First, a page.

04 October 2015

Oh, for the love of God!

Finding Pasture is back on the air.  I've been pried from under my rock in the pasture by reading the comments on various blogs about the Fourteenth Ordinary General Assembly of the Synod of Bishops starting today, October 4, 2015, and to end on October 15, 2015.  In particular, Hilary White's What's Up with the Synod?, and the story behind it, has confirmed my own growing sense that I need to wade back in.

Some posts and comments of late, on various sites and blogs, express dismay at various reported words and acts of Pope Francis.  People are concerned, uncertain, even afraid, because it is clear that Satan has deceived some Roman Catholic leaders to an extent and degree even greater than some cynics suspected.  The flock is clearly nervous.

This post is intended to be corrective, a bracing reminder of who we are and what we're about.

A word about who I am:  I was a new and ardent convert to the Church immediately before the changes imposed on the Church after Vatican II.  While my relationship with the Church was derailed, my relationship with its Founder was not.  I renewed the prayerful research that led me to the Church in the first place.  I have been "going in and out" of various Christian pastures in my study for forty years.  I came close to joining a different church only once; but, during the meeting where the pitch was made for joining, it became clear that, indeed, the fullness of faith can be known only in the one Church founded by our Lord. Some of my experiences and conclusions are recorded in older posts in this blog. 

Now then. To review:

God created all there is, including ourselves.  God's creation of the human experience was completed; it is not ongoing.  Our discoveries and learning are ongoing.  God gave us a clue to guide us as we learn:  what God made was and is very good.

God has built in the capabilities we need to make good decisions.  We are made in the image and likeness of God.  What we call a "mirror" is a crude analogy.  In essence, God is unknowable to us except insofar as we respond to Him appropriately.  If we do not reflect God, we cannot perceive him at all, because he acts through his Spirit, intangible, and immeasurable, because he is everywhere.  We have free will and can choose thoughts and actions that do not reflect God.  Our ability to reflect God is impaired, in the same way a mirror is misty.  Our understanding of God's purpose, and therefore our ability to follow his rules, is equally clouded, not least by our susceptibility to sensory input needed for our discoveries and learning.  It always will be whenever we mistake knowledge about good and evil for "wisdom."  We need discernment to distinguish good from evil.  God's desire is to have a relationship with us in which we trust him so deeply that we truly do reflect his goodness.  We have to remember what we know about him.  In the end, clarity will come only through Jesus.

Satan is real.  Since falling from heaven, he has wandered around, leveraging human curiosity and pride to distract and confuse, tempting even the people who do great things for him to do things that are evil, or even attacking people outrightHe is our adversary.  He means to capture that which is God's image and likeness, the human soul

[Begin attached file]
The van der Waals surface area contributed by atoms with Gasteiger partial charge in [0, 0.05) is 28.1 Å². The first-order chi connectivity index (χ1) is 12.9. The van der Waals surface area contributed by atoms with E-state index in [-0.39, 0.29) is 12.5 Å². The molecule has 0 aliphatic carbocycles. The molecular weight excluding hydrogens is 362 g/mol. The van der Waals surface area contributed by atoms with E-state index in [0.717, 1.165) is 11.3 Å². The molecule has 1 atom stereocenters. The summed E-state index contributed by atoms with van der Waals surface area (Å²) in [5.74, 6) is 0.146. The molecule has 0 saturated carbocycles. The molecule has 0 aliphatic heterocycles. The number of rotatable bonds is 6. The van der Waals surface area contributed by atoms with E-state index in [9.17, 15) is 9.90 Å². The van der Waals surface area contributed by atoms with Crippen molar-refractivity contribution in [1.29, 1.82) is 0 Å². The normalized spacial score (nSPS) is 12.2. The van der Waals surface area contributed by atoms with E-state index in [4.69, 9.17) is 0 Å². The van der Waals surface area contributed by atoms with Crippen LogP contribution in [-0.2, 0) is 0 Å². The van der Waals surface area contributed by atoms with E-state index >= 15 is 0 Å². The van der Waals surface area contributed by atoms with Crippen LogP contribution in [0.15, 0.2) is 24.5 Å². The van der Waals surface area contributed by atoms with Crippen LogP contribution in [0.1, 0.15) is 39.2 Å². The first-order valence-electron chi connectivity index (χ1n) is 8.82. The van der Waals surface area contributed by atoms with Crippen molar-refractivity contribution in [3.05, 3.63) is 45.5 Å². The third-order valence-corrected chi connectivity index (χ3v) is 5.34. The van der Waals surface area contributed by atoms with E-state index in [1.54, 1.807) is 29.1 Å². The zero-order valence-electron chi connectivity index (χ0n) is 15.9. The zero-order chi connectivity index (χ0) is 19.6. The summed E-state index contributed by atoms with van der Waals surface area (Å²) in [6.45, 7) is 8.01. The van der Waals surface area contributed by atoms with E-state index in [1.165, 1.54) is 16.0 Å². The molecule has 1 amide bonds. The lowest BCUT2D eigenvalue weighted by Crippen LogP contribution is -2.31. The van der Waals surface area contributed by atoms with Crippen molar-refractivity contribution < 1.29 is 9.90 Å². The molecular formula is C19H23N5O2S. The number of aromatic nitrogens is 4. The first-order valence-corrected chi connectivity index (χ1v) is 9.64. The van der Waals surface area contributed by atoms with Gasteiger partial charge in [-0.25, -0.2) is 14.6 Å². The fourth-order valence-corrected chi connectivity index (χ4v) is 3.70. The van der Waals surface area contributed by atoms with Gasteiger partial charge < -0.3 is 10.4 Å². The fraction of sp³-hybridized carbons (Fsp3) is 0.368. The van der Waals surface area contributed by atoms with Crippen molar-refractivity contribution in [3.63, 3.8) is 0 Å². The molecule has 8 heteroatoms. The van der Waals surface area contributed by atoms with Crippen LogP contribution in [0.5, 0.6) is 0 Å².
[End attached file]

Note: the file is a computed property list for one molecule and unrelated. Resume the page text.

Jesus is a real person.  IS, not was.  Satan tried to distract and deceive Jesus, but it didn't work.  Satan was as determined then as he is now to wreck everything.  Jesus was eventually arrested, insulted, savagely beaten, mocked, and executed by crucifixion.

Satan has no power not given by God.  In fact, Satan is used by God to fulfill God's ultimate plan of salvation.  For example, Jesus' trial, abuse, and crucifixion, even down to its specific details, could not be a surprise to anyone who knew the Bible.

The Point:

We need to quit focusing on fallible men, and proclaim Jesus.  Jesus is real, Jesus is alive, Jesus works among us, Jesus died for us.  The Bible is as clear about what is right and what is wrong as it is about how much God loves us.  We can turn from God if we want; why in the world would we?  Didn't Jesus show us exactly how important it is to God that we choose good??

Ann Barnhardt, God bless and protect her, shows how it's done (as reported at What's Up with the Synod?:
...Still glaring at me, the bishop then launched into the first of his two defenses of the September 8th catastrophic Motu Proprio. First, he complained about the “stack of paperwork” backlogged on his desk from all of the annulment requests he had to deal with.

I interrupted him with, “Yeah, that’s just awful – almost as bad as being nailed to a cross….”

Thus ended the episcopal bitch-fest about the unbearable existential burden of backlogged paperwork.
(Read it all.)

What is our standard?  What matters?

Image of Christ on the Cross

(Image source.)

Do not worry.  Do not fret.  Satan didn't win then.  He won't win now.  Even if they come today and strip us of everything, flog us and nail us up to die, Satan has lost.  Pay no attention to him.  Focus on the One who is All.  Strive to see him so clearly, and live the life he gives so abundantly and joyfully, that you begin to see who he really is.  When your body dies, shuck it off like an old tent and go straight into the arms of the One whose image and likeness you are,-- ... and so loved.

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